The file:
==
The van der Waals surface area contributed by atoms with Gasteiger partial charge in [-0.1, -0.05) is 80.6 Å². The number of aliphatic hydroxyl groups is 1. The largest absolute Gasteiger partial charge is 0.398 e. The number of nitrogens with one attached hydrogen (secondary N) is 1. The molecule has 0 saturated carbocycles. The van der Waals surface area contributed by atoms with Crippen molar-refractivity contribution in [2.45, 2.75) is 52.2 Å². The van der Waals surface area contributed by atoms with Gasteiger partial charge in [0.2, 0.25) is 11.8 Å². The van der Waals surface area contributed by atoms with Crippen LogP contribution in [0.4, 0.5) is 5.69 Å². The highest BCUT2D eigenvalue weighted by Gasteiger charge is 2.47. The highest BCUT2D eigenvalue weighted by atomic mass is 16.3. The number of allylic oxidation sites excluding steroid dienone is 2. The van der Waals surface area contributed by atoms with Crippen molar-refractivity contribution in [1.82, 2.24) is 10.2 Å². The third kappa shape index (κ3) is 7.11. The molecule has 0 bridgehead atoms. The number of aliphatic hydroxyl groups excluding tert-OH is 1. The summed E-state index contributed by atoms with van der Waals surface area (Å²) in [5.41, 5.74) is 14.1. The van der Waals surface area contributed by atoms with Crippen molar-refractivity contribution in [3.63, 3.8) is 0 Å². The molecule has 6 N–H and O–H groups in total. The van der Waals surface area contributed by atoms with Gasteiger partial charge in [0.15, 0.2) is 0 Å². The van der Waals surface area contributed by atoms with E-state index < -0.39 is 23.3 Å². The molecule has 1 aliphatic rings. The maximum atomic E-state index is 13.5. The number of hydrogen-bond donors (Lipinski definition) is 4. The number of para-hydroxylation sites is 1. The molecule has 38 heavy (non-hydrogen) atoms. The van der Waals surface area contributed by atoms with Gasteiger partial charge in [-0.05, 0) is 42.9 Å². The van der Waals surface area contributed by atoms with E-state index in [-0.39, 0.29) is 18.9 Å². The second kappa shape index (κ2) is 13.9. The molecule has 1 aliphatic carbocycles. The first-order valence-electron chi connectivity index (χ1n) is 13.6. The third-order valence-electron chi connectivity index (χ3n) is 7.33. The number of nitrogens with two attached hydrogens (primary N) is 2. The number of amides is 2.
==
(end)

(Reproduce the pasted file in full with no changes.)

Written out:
The van der Waals surface area contributed by atoms with Gasteiger partial charge in [-0.1, -0.05) is 80.6 Å². The number of aliphatic hydroxyl groups is 1. The largest absolute Gasteiger partial charge is 0.398 e. The number of nitrogens with one attached hydrogen (secondary N) is 1. The molecule has 0 saturated carbocycles. The van der Waals surface area contributed by atoms with Crippen molar-refractivity contribution in [2.45, 2.75) is 52.2 Å². The van der Waals surface area contributed by atoms with Gasteiger partial charge in [0.2, 0.25) is 11.8 Å². The van der Waals surface area contributed by atoms with Crippen LogP contribution in [0.4, 0.5) is 5.69 Å². The highest BCUT2D eigenvalue weighted by Gasteiger charge is 2.47. The highest BCUT2D eigenvalue weighted by atomic mass is 16.3. The number of allylic oxidation sites excluding steroid dienone is 2. The van der Waals surface area contributed by atoms with Crippen molar-refractivity contribution in [1.82, 2.24) is 10.2 Å². The third kappa shape index (κ3) is 7.11. The molecule has 0 bridgehead atoms. The number of aliphatic hydroxyl groups excluding tert-OH is 1. The summed E-state index contributed by atoms with van der Waals surface area (Å²) in [5.41, 5.74) is 14.1. The van der Waals surface area contributed by atoms with Crippen molar-refractivity contribution in [3.63, 3.8) is 0 Å². The molecule has 6 N–H and O–H groups in total. The van der Waals surface area contributed by atoms with Gasteiger partial charge in [0.15, 0.2) is 0 Å². The van der Waals surface area contributed by atoms with E-state index < -0.39 is 23.3 Å². The molecule has 1 aliphatic rings. The maximum atomic E-state index is 13.5. The number of hydrogen-bond donors (Lipinski definition) is 4. The number of para-hydroxylation sites is 1. The molecule has 38 heavy (non-hydrogen) atoms. The van der Waals surface area contributed by atoms with Gasteiger partial charge in [-0.05, 0) is 42.9 Å². The van der Waals surface area contributed by atoms with E-state index in [-0.39, 0.29) is 18.9 Å². The second kappa shape index (κ2) is 13.9. The molecule has 1 aliphatic carbocycles. The first-order valence-electron chi connectivity index (χ1n) is 13.6. The third-order valence-electron chi connectivity index (χ3n) is 7.33. The number of nitrogens with two attached hydrogens (primary N) is 2. The number of amides is 2.